Simply put, a Personal Umbrella Policy is an additional insurance policy that sits atop your regular auto and homeowner policy. It kicks in when your regular policy maxes out. Umbrella policies are sometimes known as excess liability coverage. They are supplemental to your regular insurance policies. Generally speaking, an umbrella policy may be appropriate if you have a large amount of assets and real property and you want to protect it.
Most automobile insurance policies have caps for damages they cover where you are at-fault. These caps are required to be at least $25,000 to $50,000 in most states. While you can adjust the amount of liability you’re covered for, there is typically a limit of about $500,000 on most regular auto and home insurance policies. As a general principal of umbrella policies, Traveler’s Insurance says, “the more your earning power and assets increase, the more you have at risk, and therefore, the more you need to protect.”
Do I need an umbrella policy?
Depending upon your tolerance for risk and financial outlook, you should possibly consider adding a personal umbrella policy. Most auto and home insurance companies offer personal umbrella policies for additional rates. These policies are usually sold in increments of $1,000,000, and up to $5,000,000. It’s important to remember that an umbrella policy won’t kick in until your regular liability insurance has been exhausted. An umbrella policy can protect you from expensive litigation and protect your assets. Remember, your house, car, bank account, retirement account, and even future income are all assets that you may be forced to forfeit if you’re sued.
It’s important to balance the added monthly costs associated with a personal umbrella plan and the peace of mind that comes with protection from potentially catastrophic litigation. Make sure to factor in teenagers, risky behavior, and anticipated future assets, in making your decision of whether to purchase an umbrella policy. Your umbrella policy premiums are probably not tax deductible unless they specifically supplement a business insurance policy.
If you incur liability as the result of an accident, you may be liable for the difference in the accident victim’s injuries and your insurance policy’s liability cap. While the general idea of a personal umbrella policy is to protect you from what’s not covered under your regular auto and home policy, they can be tailored depending on your circumstances. For instance, Geico’s personal umbrella policy also covers dog bites, slip and fall accidents occurring on your property, slander, libel, shock, mental anguish, and other potential liability. Legal fees may also be covered.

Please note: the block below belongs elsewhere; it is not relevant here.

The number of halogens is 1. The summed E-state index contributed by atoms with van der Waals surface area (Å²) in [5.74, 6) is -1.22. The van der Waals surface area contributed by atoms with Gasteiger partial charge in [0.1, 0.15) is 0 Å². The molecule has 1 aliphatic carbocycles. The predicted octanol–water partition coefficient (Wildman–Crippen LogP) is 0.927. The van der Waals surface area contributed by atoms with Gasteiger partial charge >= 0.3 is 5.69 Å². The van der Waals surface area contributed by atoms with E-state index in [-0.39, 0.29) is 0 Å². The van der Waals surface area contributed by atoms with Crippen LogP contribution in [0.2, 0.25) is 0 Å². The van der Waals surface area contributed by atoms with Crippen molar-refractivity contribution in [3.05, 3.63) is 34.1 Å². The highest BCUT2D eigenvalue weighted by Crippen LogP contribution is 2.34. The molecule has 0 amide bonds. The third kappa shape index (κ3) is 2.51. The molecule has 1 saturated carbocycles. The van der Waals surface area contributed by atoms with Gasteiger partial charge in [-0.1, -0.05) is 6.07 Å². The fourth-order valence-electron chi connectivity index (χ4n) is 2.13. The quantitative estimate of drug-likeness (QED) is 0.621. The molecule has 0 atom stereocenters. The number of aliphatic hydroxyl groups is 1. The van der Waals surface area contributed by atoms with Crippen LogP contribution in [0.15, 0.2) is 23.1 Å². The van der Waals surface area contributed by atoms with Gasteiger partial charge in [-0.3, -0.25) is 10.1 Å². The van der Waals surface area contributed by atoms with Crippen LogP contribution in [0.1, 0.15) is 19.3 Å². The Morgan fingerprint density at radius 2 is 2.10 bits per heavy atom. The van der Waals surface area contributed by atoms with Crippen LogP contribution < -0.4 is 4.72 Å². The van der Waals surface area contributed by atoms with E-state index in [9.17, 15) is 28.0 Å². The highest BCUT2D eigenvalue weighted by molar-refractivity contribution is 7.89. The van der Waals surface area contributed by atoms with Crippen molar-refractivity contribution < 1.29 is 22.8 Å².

In some umbrella policies, you are covered for all non-business related liability, unless specifically excluded in the policy. Keep in mind, however, that exclusions vary widely from one insurance company to another. Pay close attention to these exclusions as they often mean you’re not covered from liability from jet skis, recreational vehicles, and liability assumed under a contract. The coverage of an umbrella policy is typically world-wide. Most insurance companies require a minimum threshold on your regular auto and home policy in order to qualify for an umbrella policy.
When we represent a plaintiff who either a) suffered severe injuries, b) has a large amount of medical bills, or c) the plaintiff was tragically killed in an accident, we always look to see if the at-fault party has an umbrella or excess policy as their underlying coverage is routinely insufficient to fully compensate the plaintiff for their damages.
Say you’re involved in a car accident in which the other driver is at fault. You suffer serious injuries requiring $500,000 in medical bills and you are unable to work for a year, resulting in $100,000 in lost wages. The at-fault driver’s auto insurance policy only covers liability up to $250,000. In this situation the other driver’s underlying coverage isn’t sufficient to fully compensate you for your damage, in this case, an experienced personal injury attorney would look to determine if the at-fault driver has an umbrella policy that may provide additional insurance monies available to compensate you for your losses. Further, you would also inquire about whether you have any uninsured/underinsured motorist coverage that would provide you additional monies to compensate you for your damages.